MA theses linked to NaChiLitCul 2016-2020

Click on title to access the thesis

2016

Espen Iversen: Klima, kriser og ulikhet. Om utsatte mennesker og områder i bildeboken Hvorfor er jeg her?

2017

Rebekka Hennum: Kjæledyr i realistisk barnelitteratur

2018

Marta Nagel-Alne: Naturuttrykk i fantastisk barnelitteratur – ein økokritisk analyse av tre norske barneromaner

Stine Bjerkhagen Standal: Posthuman Identities: Cyborg Characters in Young Adult Fiction

2019

Ole Henrik Lund: Snakkar du til meg?: Ein økokritisk studie av forhandlingar om ulike livsformers verdi i teikneserien Amuletten av Kazu Kibuishi.

Line Alvheim Åse: Når vi blir voksne er det for seint»: Klimaengasjement i to romaner for barn og unge

Kristine Aga Haugom: When Ludology and Narratology Meet: A Comparative Analysis of an Ecofictional Video Game and an Ecofictional Book.

Tora Eide Hodneland: Cities of Tomorrow – Urban Landscapes and Urban Sustainability in Marie Lu’s Legend trilogy

2020

Ingeborg Strandos: Å verte ein økoborgar. Ein studie av Ishavspirater og medvit om berekraftig utvikling.

Yvonne Kvellestad Skudalsnes: Lyrikk som tankerørsle omkring menneske og natur Økokritiske lesingar av diktsamlingane Eg er eg er eg er og Skogen den grøne av Ruth Lillegraven

IPCC – Sixth Assessment Report

The Working Group I contribution to the Sixth Assessment Report, Climate Change 2021:
The Physical Science Basis
is now out.  The report addresses the most up-to-date physical understanding of the climate system and climate change, bringing together the latest advances in climate science, and combining multiple lines of evidence from paleoclimate, observations, process understanding, and global and regional climate simulations.

Read the report: https://www.ipcc.ch/assessment-report/ar6/

Green Dialogues and Digital Collaboration on Nonfiction Children’s Literature

by Marnie Campagnaro and Nina Goga

ABSTRACT

Contemporary children’s literature has developed a growing interest in the interconnectedness between humans and the environment and in the ongoing exchange and negotiation of ways to be in the world. These new directions in children’s literature consequently challenge teachers of children’s literature in higher education. The study of contemporary children’s literature needs not only to be informed by new theoretical perspectives like ecocriticism, posthumanism and new materialism, but also to revisit, develop and explore the methodological tools and teaching practices necessary to prepare students to address these demanding issues. The aim of the article is to present and discuss the research question: How is it possible to secure scholarly dialogue and practical collaboration in an academic course on nonfiction children’s literature and environmental issues? Building on a cross-disciplinary theoretical framework consisting of theory of nonfiction, ecocriticism, dialogic teaching, environmental architecture and place-based teaching, the study reports on a pilot course which took place in the summer of 2020. Due to the pandemic situation the course became digital. Hence the digital challenges and  possibilities turned out to be a critical aspect of the planned practical collaboration between students, teachers and students and teachers. The main goal of the course was to help motivate students to engage in and negotiate about nonfiction children’s literature and sustainability, to enhance their aesthetic experiences and to foster their environmental consciousness through children’s literature. The course was characterized by its alternating blending of lectures and hands-on experiences with theoretical and methodological tools as well as nature or culture specific places.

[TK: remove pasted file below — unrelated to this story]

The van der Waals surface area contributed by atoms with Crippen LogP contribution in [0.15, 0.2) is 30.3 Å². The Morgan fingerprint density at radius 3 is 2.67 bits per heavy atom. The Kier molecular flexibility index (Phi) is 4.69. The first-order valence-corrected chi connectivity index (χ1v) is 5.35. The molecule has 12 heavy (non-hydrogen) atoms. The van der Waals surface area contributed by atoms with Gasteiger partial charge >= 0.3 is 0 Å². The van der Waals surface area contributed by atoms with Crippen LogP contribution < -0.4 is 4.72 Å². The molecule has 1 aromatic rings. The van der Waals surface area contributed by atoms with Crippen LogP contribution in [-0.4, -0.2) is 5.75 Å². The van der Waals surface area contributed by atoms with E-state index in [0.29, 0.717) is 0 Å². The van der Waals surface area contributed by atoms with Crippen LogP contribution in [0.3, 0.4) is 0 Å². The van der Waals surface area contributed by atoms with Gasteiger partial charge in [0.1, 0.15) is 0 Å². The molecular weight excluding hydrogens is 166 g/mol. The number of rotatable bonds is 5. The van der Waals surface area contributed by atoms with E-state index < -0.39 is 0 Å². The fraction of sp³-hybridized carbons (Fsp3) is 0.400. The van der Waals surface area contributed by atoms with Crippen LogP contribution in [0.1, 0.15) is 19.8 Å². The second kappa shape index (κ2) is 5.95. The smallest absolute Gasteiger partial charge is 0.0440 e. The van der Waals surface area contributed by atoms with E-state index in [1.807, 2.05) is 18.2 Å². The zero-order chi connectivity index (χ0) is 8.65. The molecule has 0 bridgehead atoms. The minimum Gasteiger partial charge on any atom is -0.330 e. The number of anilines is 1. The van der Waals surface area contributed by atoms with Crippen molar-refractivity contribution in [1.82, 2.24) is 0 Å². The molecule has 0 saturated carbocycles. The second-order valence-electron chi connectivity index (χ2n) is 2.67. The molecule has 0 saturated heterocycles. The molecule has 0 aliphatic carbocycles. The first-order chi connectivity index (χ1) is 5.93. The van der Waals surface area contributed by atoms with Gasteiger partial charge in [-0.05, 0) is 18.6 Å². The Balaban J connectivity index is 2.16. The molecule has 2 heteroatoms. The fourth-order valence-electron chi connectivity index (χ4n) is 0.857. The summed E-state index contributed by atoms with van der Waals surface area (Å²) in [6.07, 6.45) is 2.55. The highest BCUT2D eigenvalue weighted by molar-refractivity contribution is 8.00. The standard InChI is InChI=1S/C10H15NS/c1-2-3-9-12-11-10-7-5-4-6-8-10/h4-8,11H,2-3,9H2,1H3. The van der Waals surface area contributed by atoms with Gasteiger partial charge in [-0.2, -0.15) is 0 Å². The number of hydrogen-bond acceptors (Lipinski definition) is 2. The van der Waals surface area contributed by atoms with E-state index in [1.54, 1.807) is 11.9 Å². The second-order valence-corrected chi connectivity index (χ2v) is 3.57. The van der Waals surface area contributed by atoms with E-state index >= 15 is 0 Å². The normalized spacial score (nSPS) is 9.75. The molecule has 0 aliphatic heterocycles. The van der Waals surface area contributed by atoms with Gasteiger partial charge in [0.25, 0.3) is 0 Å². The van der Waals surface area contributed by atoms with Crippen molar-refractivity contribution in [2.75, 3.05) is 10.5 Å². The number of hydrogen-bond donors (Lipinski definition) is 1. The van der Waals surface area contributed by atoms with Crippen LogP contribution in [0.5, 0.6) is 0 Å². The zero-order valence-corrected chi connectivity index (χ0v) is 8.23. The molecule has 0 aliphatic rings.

Full text: https://ojs.uv.es/index.php/JLE/article/view/21019/19076

 

Whatʼs the point of engaging children and young adults?

by Nina Goga
Recent research on changes in literary conceptions of children and childhood have paid attention to how child agency is expressed both verbally and visually. This emphasis on child agency can be seen in connection with changes within educational thinking. As an example, one may point to how critical thinking is emphasised in the new Norwegian school curriculum, and to how UNESCO emphasises critical thinking competence as a key competence to secure sustainable development.